3. Only in Kuwait many people like to park on the pavement and on green landscapes.
4. Only in Kuwait you could get killed for a parking space.
5. Only in Kuwait you could get beaten if you did not let a maniac driving behind you to pass.
6. Only in Kuwait policemen are beaten by mobs.
7. Only in Kuwait many policemen play with their smart phones rather than monitor the roads.
8 .Only in Kuwait many police stations have only one policeman.
9. Only in Kuwait you need a fancy car on the road to be respected.
10. Only in Kuwait you need three months to get an appointment in a hospital unless you are really sick.
11. Only in Kuwait the majority of Kuwaitis travel out of town when there is a two-day holiday.
12. Only in Kuwait the majority of employees get sick suddenly when there is a holiday coming up.
13. Only in Kuwait we see people spitting or urinating in the streets.
14. Only in Kuwait we see maniacs driving on the shoulder of the road, throwing up gravel to break your car’s windshield.
15. Only in Kuwait some Kuwaitis say ‘kaifi ana Kuwaiti’, meaning I am a Kuwait, I can do whatever I want.
16. Only in Kuwait you see many Kuwaitis able to deport expatriates. I will rest my pen for now until the next article.
By Talal Al-Ghannam
This is what I love about reading Kuwait newspapers. It is a society full of contradictions, and a population not afraid to point out and comment on those contradictions. I remember the first time AdventureMan yelled at me for stopping at a stop sign; he was not being abusive, he was afraid someone would hit me from behind because NO ONE stops at the stop sign. It was LaLa Land driving:
Only in Kuwait – 2
Maybe the honorable reader thinks I am being pessimistic, of course when I compare Kuwait with other countries in the region.
1- Only in Kuwait you could be run over when you cross the road on the pedestrian crossing. Always wait till there are no cars because they don’t care.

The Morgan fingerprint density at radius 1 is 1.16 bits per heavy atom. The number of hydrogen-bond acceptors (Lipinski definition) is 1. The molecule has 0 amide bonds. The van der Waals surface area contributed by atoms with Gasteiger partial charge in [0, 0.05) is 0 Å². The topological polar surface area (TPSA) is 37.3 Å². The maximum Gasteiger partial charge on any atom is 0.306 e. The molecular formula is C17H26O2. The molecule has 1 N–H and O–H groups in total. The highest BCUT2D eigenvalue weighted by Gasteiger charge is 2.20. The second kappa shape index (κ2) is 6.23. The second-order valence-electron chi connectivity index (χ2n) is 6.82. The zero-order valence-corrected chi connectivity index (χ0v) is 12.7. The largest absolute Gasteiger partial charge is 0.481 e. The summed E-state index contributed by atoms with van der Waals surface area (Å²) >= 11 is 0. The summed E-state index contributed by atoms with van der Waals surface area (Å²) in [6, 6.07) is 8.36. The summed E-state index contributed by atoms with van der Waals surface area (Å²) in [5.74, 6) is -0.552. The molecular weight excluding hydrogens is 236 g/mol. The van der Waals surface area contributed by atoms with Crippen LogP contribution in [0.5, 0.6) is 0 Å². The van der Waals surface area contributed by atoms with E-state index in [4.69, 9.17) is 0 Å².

2- Only in Kuwait please, please don’t stare at anyone even if you admire him or her otherwise you could put yourself in trouble and end up in a fight.
3- Only in Kuwait the stop sign means GO. If you stop you could be hit from behind or encounter angry faces from maniacs who do not respect the law.
4- Only in Kuwait you see public bus drivers race and compete on the roads and they may not stop for you.
5- Only in Kuwait when many people see a sign saying ‘do not enter’, they do the opposite.
6- Only in Kuwait doctors are beaten just because they want to organize the queue.
7- Only in Kuwait you see people who had been fighting outside continue their contest inside the hospital.
8- Only in Kuwait policemen guard hospitals.
9- Only in Kuwait housemaids get kidnapped when they go out to throw the garbage.
10- Only in Kuwait teachers who don’t help students pass get their cars damaged by paint, punctures or even fire.
11- Only in Kuwait when you approach the traffic light you must be extra careful if your side of the light is green because some maniacs run the red light from the other corner.
12- Only in Kuwait our soaps are full of crying and beatings in order to prove it is real drama.
13- Only in Kuwait public bus passengers have to wait under the searing sun for their bus ride without having a decent shade or bus stop.
14- Only in Kuwait many Kuwaiti plays and soaps put down other nationalities and make fun of them, not knowing that people from those countries possess nuclear weapons and we only use what other nations invent for us.
15- Only in Kuwait we call the tea boy sharekah, meaning company, without even respecting his name. I have seen this a lot in police stations and at various state institutions.
16- Only in Kuwait drivers ride their cars close to 200 km per hour thinking this speed will take them to heaven fast.
17- Only in Kuwait we build apartment buildings without adequate parking.
18- Only in Kuwait we enjoy parking on the yellow/black zone and occupy the bus stop area.
19- Only in Kuwait a 400 sq m empty land is worth KD 300,000 while in Khafji in Saudi Arabia, it’s KD 20,000 only for a 500 sq m piece of land.
20- Only in Kuwait contractors do projects inefficiently and once these are done, they find out that something is missing and have to do it all over again
By Talal Al-Ghannam